Olympic highs and lows made El Guerrouj the man he is today
Hicham El Guerrouj believes his character was defined by his Olympic experiences, after he overcame crushing lows to realise his long-held dream of making his mark on Moroccan history by becoming a double Olympic champion.
El Guerrouj is the subject of an Olympic Channel episode of Legends Live On, which also features double Olympic gymnastics champion Svetlana Khorkina; Pieter van den Hoogenband, who won three titles in the pool; six-time fencing champion Valentina Vezzali; and Uschi Disl, winner of nine biathlon medals over five Olympic Winter Games.
Born in 1974 in Berkane, a small town in north-east Morocco, El Guerrouj made his Olympic debut at Atlanta 1996, where he dreamed of beating Noureddine Morceli, the Algerian triple world 1,500m champion. However, after accelerating at the bell, the 21-year-old collided with Morceli and fell.
He vowed to get better and went on to dominate the event between 1996 and 2000, setting a world record of 3 minutes, 26.00 seconds in 1998 – a record that still stands today. El Guerrouj arrived at the Sydney 2000 Games unbeaten since the Atlanta final, but pressure had taken its toll physically and mentally. He was overtaken on the final straight by Noah Ngeny and had to settle for silver.
However, his morale and desire returned, and he was single-minded in his training and determination to finally get gold at Athens in 2004. He took charge with 800m to go, only for Kenya’s Bernard Lagat to move onto his shoulder and then edge past with 40m left. El Guerrouj, however, was inspired by thoughts of his family and pushed on again to finally take that gold medal.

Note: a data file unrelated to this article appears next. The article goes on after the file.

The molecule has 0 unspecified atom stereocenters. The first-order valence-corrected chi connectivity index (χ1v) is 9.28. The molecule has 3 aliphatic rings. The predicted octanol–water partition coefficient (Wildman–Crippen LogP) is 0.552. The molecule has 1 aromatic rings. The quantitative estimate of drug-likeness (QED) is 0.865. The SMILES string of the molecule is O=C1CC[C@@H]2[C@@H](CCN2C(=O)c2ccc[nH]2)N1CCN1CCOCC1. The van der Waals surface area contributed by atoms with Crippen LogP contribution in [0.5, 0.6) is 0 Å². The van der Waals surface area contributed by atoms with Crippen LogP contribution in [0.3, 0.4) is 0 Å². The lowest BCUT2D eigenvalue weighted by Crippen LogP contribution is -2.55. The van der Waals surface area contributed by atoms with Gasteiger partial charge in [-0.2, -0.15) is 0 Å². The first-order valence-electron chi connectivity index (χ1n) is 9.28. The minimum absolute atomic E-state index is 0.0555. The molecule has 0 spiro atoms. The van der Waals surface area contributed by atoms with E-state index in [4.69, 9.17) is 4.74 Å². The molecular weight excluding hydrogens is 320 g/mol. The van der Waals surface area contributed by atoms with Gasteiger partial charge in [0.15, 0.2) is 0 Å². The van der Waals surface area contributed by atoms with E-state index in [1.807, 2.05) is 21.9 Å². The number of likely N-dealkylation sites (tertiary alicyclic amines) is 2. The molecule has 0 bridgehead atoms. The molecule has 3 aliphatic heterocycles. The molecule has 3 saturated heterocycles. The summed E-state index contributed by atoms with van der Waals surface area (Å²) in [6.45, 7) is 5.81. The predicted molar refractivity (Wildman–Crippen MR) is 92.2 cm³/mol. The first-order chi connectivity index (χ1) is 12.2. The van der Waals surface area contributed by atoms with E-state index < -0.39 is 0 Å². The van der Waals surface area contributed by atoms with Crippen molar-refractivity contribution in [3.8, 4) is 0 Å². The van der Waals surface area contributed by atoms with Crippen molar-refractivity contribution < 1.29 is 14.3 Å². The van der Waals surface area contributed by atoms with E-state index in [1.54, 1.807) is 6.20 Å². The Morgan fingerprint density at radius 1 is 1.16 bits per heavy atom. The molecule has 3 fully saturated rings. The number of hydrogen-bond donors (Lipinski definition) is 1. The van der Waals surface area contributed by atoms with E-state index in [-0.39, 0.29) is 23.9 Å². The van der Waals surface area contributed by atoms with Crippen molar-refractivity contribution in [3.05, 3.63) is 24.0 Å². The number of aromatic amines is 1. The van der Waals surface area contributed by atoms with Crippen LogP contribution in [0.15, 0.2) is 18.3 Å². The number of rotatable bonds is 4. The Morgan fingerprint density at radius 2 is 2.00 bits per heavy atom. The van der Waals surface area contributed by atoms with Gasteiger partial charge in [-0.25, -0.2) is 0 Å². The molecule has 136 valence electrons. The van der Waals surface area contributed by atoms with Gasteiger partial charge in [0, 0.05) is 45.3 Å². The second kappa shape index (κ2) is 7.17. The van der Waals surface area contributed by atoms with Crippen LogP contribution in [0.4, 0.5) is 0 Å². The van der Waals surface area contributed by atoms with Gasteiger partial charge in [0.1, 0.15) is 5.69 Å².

“When I crossed the finish line I felt incredible, incredible relief,” he said. “All these images of my athletics life were before me. My fall in Atlanta, defeat in Sydney.” There were tears on the podium, and four days later he added the 5,000m title to become the first man since Paavo Nurmi in 1924 to achieve that particular double.
El Guerrouj never competed internationally again and officially retired in 2006. He was an IOC Member from 2004 to 2012 and serves as an ambassador for Peace and Sport, an organisation that is committed to using sport and its values as tools for peace.
He has also organised annual half-marathons and 10km races in his hometown of Berkane and believes in the power of sport to engender social mobility, as this was what helped shape him. “Thanks to the Olympics, I’ve become what I am today.”